I forgot to mention the most important thing. You can get advice from your priest about your prayer life, or from someone else who is qualified as a spiritual advisor, or even from a wise friend or family member. Sometimes we can’t “diagnose” our own problems, or we’re doing something obvious that other people can see and we can’t.

If you can’t get a spiritual advisor, then books by saints about prayer, or learning about the lives of saints who remind you of yourself, can be a big help. Heck, you can ask any of the saints for some intercession and advice. The whole “cloud of witnesses” are your brothers and sisters, and they want to help you and cheer you on.

How am I to hear their advice and acknowledge their cheer? According to e_c,

When your conscience urges you toward virtues you didn’t think you were capable of, and you can carry them out, you can be assured of the efficacy of grace in your life. That is the primary voice and litmus test of spiritual growth.

You are grossly over-thinking this. It is simple. Why complicate it?

  1. Baptism: state of grace.
  2. Sin: fall from grace
  3. Sacrament of reconciliation: restoration to state of grace.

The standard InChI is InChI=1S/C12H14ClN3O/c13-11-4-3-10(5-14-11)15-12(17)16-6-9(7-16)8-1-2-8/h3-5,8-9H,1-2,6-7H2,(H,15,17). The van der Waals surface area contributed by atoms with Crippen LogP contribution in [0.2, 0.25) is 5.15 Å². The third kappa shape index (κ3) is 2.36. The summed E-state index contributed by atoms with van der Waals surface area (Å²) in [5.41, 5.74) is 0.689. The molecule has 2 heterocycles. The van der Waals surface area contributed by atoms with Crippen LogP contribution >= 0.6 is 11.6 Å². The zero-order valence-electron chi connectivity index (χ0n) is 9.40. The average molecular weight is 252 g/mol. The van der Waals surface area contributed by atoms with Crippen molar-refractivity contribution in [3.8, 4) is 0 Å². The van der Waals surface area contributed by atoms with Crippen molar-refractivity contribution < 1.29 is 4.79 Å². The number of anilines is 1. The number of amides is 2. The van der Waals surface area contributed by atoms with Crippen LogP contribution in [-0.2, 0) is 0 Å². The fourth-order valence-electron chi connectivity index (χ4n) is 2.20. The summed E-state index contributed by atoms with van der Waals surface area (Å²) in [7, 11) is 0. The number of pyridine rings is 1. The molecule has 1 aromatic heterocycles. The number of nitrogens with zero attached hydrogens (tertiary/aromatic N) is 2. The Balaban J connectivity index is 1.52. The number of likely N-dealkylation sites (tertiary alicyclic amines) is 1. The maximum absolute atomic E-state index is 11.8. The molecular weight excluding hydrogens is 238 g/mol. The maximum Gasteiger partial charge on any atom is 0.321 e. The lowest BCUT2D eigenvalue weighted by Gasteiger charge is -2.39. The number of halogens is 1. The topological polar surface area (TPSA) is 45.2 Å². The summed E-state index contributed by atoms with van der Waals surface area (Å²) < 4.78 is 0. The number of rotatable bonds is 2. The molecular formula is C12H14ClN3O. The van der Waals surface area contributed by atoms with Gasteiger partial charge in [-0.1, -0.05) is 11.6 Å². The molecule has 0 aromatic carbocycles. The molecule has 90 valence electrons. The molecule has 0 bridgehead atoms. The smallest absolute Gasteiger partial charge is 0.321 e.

4. Repeat as necessary.

Maybe a change in “why” I’m doing these holy things.

I believe this is best answered by one question … for what reason am I doing all this?

To become holy is not one that would satisfy me. To love Jesus and to love others is more to my liking. Then it makes sense.

Yes, because when we love Jesus, we want to know Him better. We want to know and love all His friends. We want to do the stuff He does. We want to become better people for the sake of the One we love. “Become holy” is a lot harder to picture.

Sometimes, doing things for other people makes us feel better too. Of course, it helps to be prudent about what you do for them, but it helps. And if you’re feeling depressed, keeping up with a routine and with responsibilities is one way to help depression.

Also, make sure you get outside in the sunlight and fresh air. If your schedule doesn’t permit sunlight, make sure you are taking Vitamin D (and calcium). You need Vitamin D (and the other vitamins) in order for your body to work, as well as to be able to feel half-decent.

St Thomas Aquinas, in his Summa Theologica, Part 3, Question 69, Articles 9 and 10, discusses how insincerity on the part of the person being baptized hinders the effect of the sacrament of Baptism, and how the sacrament takes effect when the insincerity ceases. I suppose the same is true of the other sacraments as well.